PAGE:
For Love’s Sake Set Us Free

Photo by Darius Bashar on Unsplash

The Lord’s true love is surely not spent, nor has his compassion failed; they are new every morning . . .”1

I had not spent much time in the Book of Lamentations. Until now, I had not needed it. I went looking there, however, because I was lamenting. I was lamenting the sacking of the Capitol of the United States by a mob, set aflame by an embittered and delusional man.

Astonishment, horror, and anger were the appropriate reactions to the images of violence we saw as the crowd dragged Capitol police down the steps, hacked their way into the building, and triumphantly paraded Confederate flags through the Rotunda.

The next day, still absorbed in the images burned into my memory, I found myself with another reaction. This day—January 6, 2021—I will always remember, like the day John F. Kennedy was shot, the day Martin Luther King, Jr., was shot, the day Bobby Kennedy was shot, and the day the Twin Towers fell.

It was a day that scrambled cheap declarations and shredded the buffer between the world and me. It called for more than anger and sorrow. It called for lamentation for the nation.

American civic religion reaches back for the traditions and history, the rituals and symbolism, that are the blood of religions everywhere. A man lays down a line of words, strikes one out and replaces it, broods over it, sighs, dips a quill in ink. And words are cast in bronze, a plaque is bolted to the wall and ten thousand fingertips burnish it to a high gloss: “We hold these truths to be self-evident . . .” Such confidence! Such faith that words can undo centuries of cruelty to inspire a gut-level dedication to a beautiful abstraction.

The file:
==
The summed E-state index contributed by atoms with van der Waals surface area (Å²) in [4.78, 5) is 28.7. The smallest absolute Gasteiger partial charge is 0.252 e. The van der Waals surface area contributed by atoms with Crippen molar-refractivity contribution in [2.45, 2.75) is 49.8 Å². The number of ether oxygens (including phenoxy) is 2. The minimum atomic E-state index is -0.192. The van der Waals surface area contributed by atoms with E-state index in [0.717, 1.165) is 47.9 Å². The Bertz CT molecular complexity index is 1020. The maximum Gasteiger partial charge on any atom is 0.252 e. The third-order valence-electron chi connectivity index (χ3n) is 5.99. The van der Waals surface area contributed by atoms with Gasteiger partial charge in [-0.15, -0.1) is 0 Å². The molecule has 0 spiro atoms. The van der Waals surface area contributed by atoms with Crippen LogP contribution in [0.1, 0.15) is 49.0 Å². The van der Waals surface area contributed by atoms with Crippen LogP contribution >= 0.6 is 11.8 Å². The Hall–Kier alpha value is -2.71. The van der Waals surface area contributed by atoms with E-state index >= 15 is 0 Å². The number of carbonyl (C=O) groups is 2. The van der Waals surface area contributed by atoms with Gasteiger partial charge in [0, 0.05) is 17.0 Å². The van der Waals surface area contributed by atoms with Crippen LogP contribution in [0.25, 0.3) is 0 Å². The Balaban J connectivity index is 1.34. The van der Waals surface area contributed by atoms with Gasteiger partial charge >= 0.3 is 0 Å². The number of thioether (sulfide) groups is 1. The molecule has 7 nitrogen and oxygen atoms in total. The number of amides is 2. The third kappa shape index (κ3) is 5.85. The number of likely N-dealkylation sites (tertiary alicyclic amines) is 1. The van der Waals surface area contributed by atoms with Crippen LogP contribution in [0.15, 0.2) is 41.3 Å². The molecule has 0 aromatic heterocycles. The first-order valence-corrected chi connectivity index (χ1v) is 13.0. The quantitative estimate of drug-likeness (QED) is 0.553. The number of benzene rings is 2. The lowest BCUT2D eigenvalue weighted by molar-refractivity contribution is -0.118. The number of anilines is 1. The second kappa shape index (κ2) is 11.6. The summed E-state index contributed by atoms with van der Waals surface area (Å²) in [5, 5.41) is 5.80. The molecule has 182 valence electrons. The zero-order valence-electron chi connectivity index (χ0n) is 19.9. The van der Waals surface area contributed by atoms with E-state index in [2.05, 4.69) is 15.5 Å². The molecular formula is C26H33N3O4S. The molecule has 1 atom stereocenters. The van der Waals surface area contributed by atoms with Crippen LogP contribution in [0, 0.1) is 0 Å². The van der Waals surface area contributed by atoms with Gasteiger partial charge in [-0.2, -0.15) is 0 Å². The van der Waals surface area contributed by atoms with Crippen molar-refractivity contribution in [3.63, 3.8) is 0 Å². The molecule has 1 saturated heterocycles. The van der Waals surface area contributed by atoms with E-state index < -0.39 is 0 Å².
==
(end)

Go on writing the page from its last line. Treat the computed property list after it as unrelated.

“We the people,” a prayer that is breathed to heal the masses, cast out demons, and calm the restless heart. It’s a phrase that topples thrones and elevates the common person. It is meant to be taken seriously. But not literally.

The mob took it literally. The ones surging into the building could be heard shouting, “This is our house!” as they flooded the hallways hunting down legislators. But they did not recognize that the temple is holy ground and those who would enter it must do so reverently. The fabric separating the sacred from the profane is easily torn. Its tensile strength is only as strong as the trust invested in those who serve in its precincts. For the mob, what trust there was had long since corroded to a permanent fury.

If losing an election is a political death, then it was a death that Trump’s followers could not accept. Elias Canetti writes in Crowds and Power of the leader whose “death is not recognized by the mourners. They want him alive again.”2 The hunting pack sees the death of its leader as profoundly unjust: it simply should not have happened. In lamenting his death, they see themselves as the persecuted. “It is always the enemy who started it,” writes Canetti. “The wish to see death is everywhere and one does not have to go deep into men to bring it to light.”3

As Christians, we look first to the Scriptures to speak to us in our circumstances. Most of us are closer to the Psalms than to Lamentations. Because they have been woven into the liturgies of the Church from the beginning, we turn to them instinctively when we are in mourning. They act for us as telescopes to see back into the past and forward to where we could go in faith.